October 21st, 2020

Sugar here, sugar there, sugar everywhere!


By Jensen, Randy on August 28, 2020.

Jenna Lannan

Alberta Health Services

Sugar is very prominent in our lives and is extremely hard to avoid. Everywhere we go there seems to be an opportunity for some type of sweet treat. Most people are aware that sugar causes tooth decay, but they might not know exactly known why.

So why does sugar cause tooth decay? The mouth is full of hundreds of bacteria, and they are both healthy and harmful. The problem is that when you eat sweets, these harmful bacteria feed on the sugars. The bacteria create acids that harm and destroy enamel (the outer layer of the teeth), and the acids can create holes or cavities in the teeth. This will continue to happen until the cavity is treated and can progress deeper into the tooth creating more pain, infection and potentially tooth loss.

These acids can cause the enamel of the teeth to wear away, leaving them chalky white, which is called demineralization. Our saliva is constantly trying to reverse this process and this is called remineralization. Saliva has calcium and phosphate in it that naturally repairs our teeth. Fluoride is also very important protection against these acid attacks because it repairs that weakened enamel.

Although these minerals are very important, they can only do so much. It is important to limit the amount of sugar and starchy foods that we eat. Other ways that we can help this remineralization process is by stimulating saliva by chewing sugar-free gum after meals. Fresh vegetables and fruit also help to stimulate this saliva. Cheese, yogurt and other dairy products are a great snack choice because they are high in calcium and phosphates and help strengthen teeth.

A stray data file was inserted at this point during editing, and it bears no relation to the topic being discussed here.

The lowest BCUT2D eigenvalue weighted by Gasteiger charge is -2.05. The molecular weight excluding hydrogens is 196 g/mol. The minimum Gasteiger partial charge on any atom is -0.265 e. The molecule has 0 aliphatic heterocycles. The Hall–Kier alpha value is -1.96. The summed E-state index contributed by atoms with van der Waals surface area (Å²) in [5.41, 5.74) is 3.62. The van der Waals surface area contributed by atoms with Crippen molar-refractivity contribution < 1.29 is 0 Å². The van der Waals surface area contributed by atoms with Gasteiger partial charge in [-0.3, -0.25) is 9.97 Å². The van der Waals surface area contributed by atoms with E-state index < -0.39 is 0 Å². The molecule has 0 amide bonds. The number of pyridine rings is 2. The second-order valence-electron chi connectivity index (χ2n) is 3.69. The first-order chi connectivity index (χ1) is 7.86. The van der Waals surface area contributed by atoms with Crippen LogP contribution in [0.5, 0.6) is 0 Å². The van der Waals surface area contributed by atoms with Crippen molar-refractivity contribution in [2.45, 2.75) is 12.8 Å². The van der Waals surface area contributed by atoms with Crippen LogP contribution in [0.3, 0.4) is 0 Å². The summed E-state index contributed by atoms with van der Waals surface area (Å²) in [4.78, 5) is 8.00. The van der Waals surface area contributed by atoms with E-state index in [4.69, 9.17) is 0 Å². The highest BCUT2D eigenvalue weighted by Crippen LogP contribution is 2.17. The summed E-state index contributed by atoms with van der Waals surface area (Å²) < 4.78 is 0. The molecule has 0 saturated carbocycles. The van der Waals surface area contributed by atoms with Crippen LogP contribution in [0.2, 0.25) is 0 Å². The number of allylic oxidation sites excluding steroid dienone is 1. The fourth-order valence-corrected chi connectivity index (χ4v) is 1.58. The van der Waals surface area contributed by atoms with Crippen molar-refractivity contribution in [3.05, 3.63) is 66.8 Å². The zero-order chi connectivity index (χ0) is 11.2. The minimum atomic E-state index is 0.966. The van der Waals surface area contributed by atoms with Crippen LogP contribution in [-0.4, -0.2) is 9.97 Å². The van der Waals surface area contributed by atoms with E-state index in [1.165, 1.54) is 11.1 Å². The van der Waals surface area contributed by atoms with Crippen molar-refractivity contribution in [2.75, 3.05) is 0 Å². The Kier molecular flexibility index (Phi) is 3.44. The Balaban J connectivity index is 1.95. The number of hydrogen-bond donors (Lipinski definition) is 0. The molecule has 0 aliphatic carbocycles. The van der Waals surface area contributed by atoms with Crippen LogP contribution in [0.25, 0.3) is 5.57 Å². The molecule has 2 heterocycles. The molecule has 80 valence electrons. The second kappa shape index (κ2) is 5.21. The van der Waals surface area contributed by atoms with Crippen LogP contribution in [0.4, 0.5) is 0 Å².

Say “yes” to fluoride. Not only does this mineral help prevent tooth decay, it can also reverse early stages of tooth decay. Drinking fluoridated water, using a CDA-approved fluoride toothpaste and receiving a professional fluoride treatment at least twice a year at the dentist are very important.

Make brushing and flossing a habit every day and stick to it. Use a soft bristle or an electric toothbrush two times daily with fluoride toothpaste. Once the fluoride has been brushed on, it is important to wait 30 minutes before eating or drinking. Also, flossing daily to remove food from between teeth is important.

Alberta Health Services also offers a free dental screening and fluoride varnish for children aged 12-35 months. Please call your local health unit with questions or visit http://www.ahs.ca/oralhealth.

Alberta Seniors Benefits are available for eligible residents in Alberta over the age of 65. For more information visit http://www.seniors-housing.alberta.ca/seniors/seniors-benefit-program.html or contact 1-877-644-9992.

Alberta Child Health Benefits is for families with limited income that may not have insurance or money to go to the dentist or other medical providers. For any more questions please visit employment.alberta/hb-policy or call 1-877-469-5437.

Jenna Lannan is a Dental Hygienist with Alberta Health Services.

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